PRODUCTION losses from Typhoon Kammuri, which battered several provinces south of the Manila early this week, have reached P1.93 billion, the Agriculture department said on Thursday.
Volume of production loss has reached 106,525 metric tons (MT), affecting 47.639 hectares and 20,830 farmers, the agency said in a bulletin.
Reports from Regions III, IV-A and IV-B, V and VI showed that most of the affected crops were rice, corn and high-value crops, as well as livestock and agriculture facilities.
Rice losses reached P606.74 million, covering 32,179 hectares or 27,002 metric tons, while corn damage reached P142.64 million covering 5,486 hectares equivalent to 1,733 MT.
Meanwhile, 133,623 animals worth P40.2 million were. A total of 201 farmers were affected nationwide.
The agency said P1.13 billion worth of high-value crops were damaged covering 10,002 hectares of land or 77,837 MT.
Meanwhile, P11.72 million worth of infrastructure facilities were damaged including animal cages, warehouses and nurseries.
“Interventions are ready for distribution to affected farmers and fisherfolk in Bicol Region amounting to P181 million for rice, corn, high value crops, livestock, credit fund, relief goods, fishing paraphernalia, allocation for dry season planting and coconut seedlings,” the Agriculture department said.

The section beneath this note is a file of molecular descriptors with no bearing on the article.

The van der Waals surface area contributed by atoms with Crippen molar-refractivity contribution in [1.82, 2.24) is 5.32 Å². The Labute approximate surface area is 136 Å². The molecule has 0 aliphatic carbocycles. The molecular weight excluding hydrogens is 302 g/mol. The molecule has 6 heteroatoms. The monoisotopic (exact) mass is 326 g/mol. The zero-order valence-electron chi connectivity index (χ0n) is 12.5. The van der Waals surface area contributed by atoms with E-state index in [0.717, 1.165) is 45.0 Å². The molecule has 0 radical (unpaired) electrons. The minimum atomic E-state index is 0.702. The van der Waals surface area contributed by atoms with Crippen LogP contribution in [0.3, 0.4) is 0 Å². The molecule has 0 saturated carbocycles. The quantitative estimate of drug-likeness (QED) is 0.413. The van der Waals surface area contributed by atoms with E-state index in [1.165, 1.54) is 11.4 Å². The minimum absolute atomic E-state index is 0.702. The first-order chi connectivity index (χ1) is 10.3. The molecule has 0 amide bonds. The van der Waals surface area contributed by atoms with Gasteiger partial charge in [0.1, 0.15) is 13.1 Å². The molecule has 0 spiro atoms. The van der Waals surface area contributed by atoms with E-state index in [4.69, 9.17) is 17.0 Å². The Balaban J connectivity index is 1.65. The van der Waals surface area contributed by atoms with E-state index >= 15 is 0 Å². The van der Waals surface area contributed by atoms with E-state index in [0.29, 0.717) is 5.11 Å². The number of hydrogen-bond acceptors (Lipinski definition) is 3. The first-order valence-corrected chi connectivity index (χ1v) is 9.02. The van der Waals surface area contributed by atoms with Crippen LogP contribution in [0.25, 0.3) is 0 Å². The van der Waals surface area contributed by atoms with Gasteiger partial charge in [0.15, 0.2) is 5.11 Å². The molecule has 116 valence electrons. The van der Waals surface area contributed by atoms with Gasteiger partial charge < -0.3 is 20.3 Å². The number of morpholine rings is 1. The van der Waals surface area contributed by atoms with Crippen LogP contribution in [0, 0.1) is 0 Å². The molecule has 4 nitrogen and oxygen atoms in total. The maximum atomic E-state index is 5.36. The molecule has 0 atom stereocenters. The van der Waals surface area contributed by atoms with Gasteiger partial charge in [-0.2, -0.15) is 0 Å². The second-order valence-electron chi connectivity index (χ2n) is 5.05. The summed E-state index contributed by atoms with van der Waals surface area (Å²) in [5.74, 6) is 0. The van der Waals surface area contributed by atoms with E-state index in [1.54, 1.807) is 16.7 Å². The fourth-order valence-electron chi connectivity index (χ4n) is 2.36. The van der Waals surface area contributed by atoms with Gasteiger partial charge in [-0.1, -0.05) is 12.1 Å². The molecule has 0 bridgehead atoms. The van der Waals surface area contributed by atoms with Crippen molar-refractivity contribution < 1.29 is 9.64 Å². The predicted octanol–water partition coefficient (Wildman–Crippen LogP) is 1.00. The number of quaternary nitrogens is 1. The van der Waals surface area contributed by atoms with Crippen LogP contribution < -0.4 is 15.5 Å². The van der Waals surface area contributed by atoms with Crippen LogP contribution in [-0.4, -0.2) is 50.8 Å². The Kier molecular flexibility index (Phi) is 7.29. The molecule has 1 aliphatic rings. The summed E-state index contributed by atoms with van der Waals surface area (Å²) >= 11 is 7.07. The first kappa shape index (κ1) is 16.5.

Typhoon Kammuri, locally known as Tisoy was already outside the Philippine area of responsibility as of 8 a.m. on Thursday, according to the local weather bureau. At least 18 people died from the typhoon, the local disaster agency said.
The Philippines has ranked second as the country that is most affected by extreme weather events in 2018, think tank Germanwatch said in its Global Climate Risk Index for 2020.
“Japan, the Philippines and Germany were the most affected countries in 2018 followed by Madagascar, India and Sri Lanka,” Germanwatch said in the 15th version of the study released on Thursday.
The Philippine ranking was a big leap from 20th place in 2017. The country scored 11.17 points, with the death toll reaching 455, absolute losses amounting to $4.547 billion, and 0.48% loss per unit of gross domestic product (GDP).
“Countries like Haiti, the Philippines and Pakistan that are recurrently affected by catastrophes continuously rank among the most affected countries both in the long-term index and in the index for the respective year,” the think tank said.
Some countries including the Philippines were still in the process of recovering from the previous year’s storms.
The country is regularly exposed to tropical cyclones such as Bopha in 2012, Hayan in 2013 and Mangkhut in 2018 due to its geographical location, it said. — Vincent Mariel P. Galang